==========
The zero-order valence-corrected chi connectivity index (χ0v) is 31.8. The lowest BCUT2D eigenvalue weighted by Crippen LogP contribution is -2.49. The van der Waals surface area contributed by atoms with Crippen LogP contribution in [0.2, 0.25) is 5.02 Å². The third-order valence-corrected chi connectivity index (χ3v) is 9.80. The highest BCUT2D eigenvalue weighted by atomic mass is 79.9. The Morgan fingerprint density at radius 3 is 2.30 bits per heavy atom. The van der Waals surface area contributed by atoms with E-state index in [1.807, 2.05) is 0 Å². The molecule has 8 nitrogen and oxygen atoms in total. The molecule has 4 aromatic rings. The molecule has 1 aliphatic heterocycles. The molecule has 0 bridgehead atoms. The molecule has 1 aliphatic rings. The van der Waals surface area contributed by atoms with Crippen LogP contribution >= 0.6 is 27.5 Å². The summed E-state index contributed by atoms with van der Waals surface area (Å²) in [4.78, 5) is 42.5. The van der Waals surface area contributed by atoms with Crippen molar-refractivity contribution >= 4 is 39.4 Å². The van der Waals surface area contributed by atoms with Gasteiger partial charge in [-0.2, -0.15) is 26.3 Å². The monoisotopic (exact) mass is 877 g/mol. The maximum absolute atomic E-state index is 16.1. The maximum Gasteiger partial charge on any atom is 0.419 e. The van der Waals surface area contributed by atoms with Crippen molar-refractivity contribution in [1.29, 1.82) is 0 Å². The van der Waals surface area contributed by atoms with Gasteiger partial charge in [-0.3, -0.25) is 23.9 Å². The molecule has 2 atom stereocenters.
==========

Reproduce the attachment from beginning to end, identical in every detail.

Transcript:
The zero-order valence-corrected chi connectivity index (χ0v) is 31.8. The lowest BCUT2D eigenvalue weighted by Crippen LogP contribution is -2.49. The van der Waals surface area contributed by atoms with Crippen LogP contribution in [0.2, 0.25) is 5.02 Å². The third-order valence-corrected chi connectivity index (χ3v) is 9.80. The highest BCUT2D eigenvalue weighted by atomic mass is 79.9. The Morgan fingerprint density at radius 3 is 2.30 bits per heavy atom. The van der Waals surface area contributed by atoms with E-state index in [1.807, 2.05) is 0 Å². The molecule has 8 nitrogen and oxygen atoms in total. The molecule has 4 aromatic rings. The molecule has 1 aliphatic heterocycles. The molecule has 0 bridgehead atoms. The molecule has 1 aliphatic rings. The van der Waals surface area contributed by atoms with Crippen LogP contribution >= 0.6 is 27.5 Å². The summed E-state index contributed by atoms with van der Waals surface area (Å²) in [4.78, 5) is 42.5. The van der Waals surface area contributed by atoms with Crippen molar-refractivity contribution >= 4 is 39.4 Å². The van der Waals surface area contributed by atoms with Gasteiger partial charge in [-0.2, -0.15) is 26.3 Å². The monoisotopic (exact) mass is 877 g/mol. The maximum absolute atomic E-state index is 16.1. The maximum Gasteiger partial charge on any atom is 0.419 e. The van der Waals surface area contributed by atoms with Crippen molar-refractivity contribution in [1.29, 1.82) is 0 Å². The van der Waals surface area contributed by atoms with Gasteiger partial charge in [-0.3, -0.25) is 23.9 Å². The molecule has 2 atom stereocenters.